The traditional Milanese luxury bread made for the holidays must be prepared with uttermost attention and American chefs are up for the challenge to make the perfect panettone following not only the original recipe, but also the equally important, original process.

The earliest mentions of the panettone date back to the Middle Ages, it was only during the 20th century that panettone reached its current popularity throughout Italy and the world. However, the same industrialized bread-making process that made the panettone so widely, was the one to change its nature. In fact, this process could not possibly compare with the devotion that pastry chefs dedicate to create the mouthwatering masterpiece, for which each tiny detail is essential: curing the dough – which is acidic; similar to sourdough; extreme proofing – which takes several days to give the distinctive fluffy characteristics; the temperature of the butter – just a couple of degrees too warm and the dough turns to mush; the quantity of the butter – almost incredible; the cooking time – few minutes too short and the dough slips right out of its mold deflating; the ph of the yeast – a little too fermented and it becomes too acidic to work.

Whether the chef goes for a traditional (with candied orange zest and raisins), or a more original version (with lemon zest, chocolate, or other delicacies), the dough is described as greatly sensitive and demanding, following its own unique logic and schedule, for which it cannot be rushed or made to wait. The perfect panettone, if stored properly, after several months can still be pulled apart with almost no effort into long, feathery strands that dissolve in the mouth. For pastry chefs there seem to be no bread that is more difficult to make, or more rewarding, to get right. For this reason American chefs decide each year to embark on the challenging quest to make the perfect traditional panettone, often offered also in innovative versions.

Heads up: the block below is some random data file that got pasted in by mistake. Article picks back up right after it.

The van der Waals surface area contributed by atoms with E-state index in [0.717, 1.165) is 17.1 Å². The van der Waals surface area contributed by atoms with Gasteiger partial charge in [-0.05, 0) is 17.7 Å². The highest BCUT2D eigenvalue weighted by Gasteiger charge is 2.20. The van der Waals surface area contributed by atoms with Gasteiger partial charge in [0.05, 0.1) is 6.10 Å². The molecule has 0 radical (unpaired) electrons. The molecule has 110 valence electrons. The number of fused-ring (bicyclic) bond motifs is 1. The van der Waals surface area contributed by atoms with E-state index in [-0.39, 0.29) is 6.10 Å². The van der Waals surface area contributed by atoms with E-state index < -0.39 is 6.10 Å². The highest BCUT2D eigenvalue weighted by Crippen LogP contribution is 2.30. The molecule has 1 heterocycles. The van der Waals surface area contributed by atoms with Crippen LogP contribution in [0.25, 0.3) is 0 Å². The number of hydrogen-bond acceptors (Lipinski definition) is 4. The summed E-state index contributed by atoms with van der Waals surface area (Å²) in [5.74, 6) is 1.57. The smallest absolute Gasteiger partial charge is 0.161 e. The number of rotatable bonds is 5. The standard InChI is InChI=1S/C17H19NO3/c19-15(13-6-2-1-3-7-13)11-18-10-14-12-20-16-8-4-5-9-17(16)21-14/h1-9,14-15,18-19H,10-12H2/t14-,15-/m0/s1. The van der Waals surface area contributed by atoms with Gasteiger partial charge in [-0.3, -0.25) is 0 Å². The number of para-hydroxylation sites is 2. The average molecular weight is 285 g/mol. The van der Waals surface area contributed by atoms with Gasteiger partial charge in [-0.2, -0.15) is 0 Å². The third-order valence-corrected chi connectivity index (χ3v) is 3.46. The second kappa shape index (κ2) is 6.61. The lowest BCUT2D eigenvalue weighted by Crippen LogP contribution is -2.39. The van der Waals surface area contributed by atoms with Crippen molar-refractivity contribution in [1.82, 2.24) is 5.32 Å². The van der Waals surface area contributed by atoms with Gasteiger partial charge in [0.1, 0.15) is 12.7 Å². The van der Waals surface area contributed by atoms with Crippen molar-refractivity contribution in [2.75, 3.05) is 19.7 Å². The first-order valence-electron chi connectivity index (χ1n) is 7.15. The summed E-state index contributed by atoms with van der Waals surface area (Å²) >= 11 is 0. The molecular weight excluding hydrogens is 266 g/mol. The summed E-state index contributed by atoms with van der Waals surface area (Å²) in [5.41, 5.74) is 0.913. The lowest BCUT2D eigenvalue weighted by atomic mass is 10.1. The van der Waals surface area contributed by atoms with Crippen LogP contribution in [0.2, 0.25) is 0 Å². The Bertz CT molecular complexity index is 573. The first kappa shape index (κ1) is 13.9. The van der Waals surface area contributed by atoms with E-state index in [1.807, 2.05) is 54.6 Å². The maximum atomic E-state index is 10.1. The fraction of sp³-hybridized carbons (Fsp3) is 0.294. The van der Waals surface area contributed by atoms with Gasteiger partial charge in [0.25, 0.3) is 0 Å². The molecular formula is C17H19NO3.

In New York, Jim Lahey, who started selling panettone at Sullivan Street Bakery in 1996, says: “Panettone is this high art for the world of bread because there’s an enormous amount of technique in making it.” This year he created a panettone full of rum-plumped raisins and candied citron, or dark chocolate and dried sour cherries. While in  Manhattan, at Superiority Burger, it is possible to find the panettone made by Rick Easton with: his ‘lievito madre’ (the Italian-style starter that he is been caring for for several years), butter from Normandy (or his own cultured butter), and raisins (he made from organic wine grapes). He makes both traditional citrus peel and raisin panettone, as well as panettone with pieces of candied pumpkin, or candied quince and almonds.

From San Francisco, Roy Shvartzapel, sells his masterpieces through his mail-order panettone business ‘From Roy’. Shvartzapel learned the art of making panettone from the Italian baker Iginio Massari, near Milan, and began by making small batches. Now he has partnered with a commercial bakery and moved into his partner’s 40,000 square-foot commissary kitchen to increase his production for both his mail-order business and the Williams Sonoma stores in the Bay Area, where it is possible to buy his panettone.

Ilona Catani Scarlett

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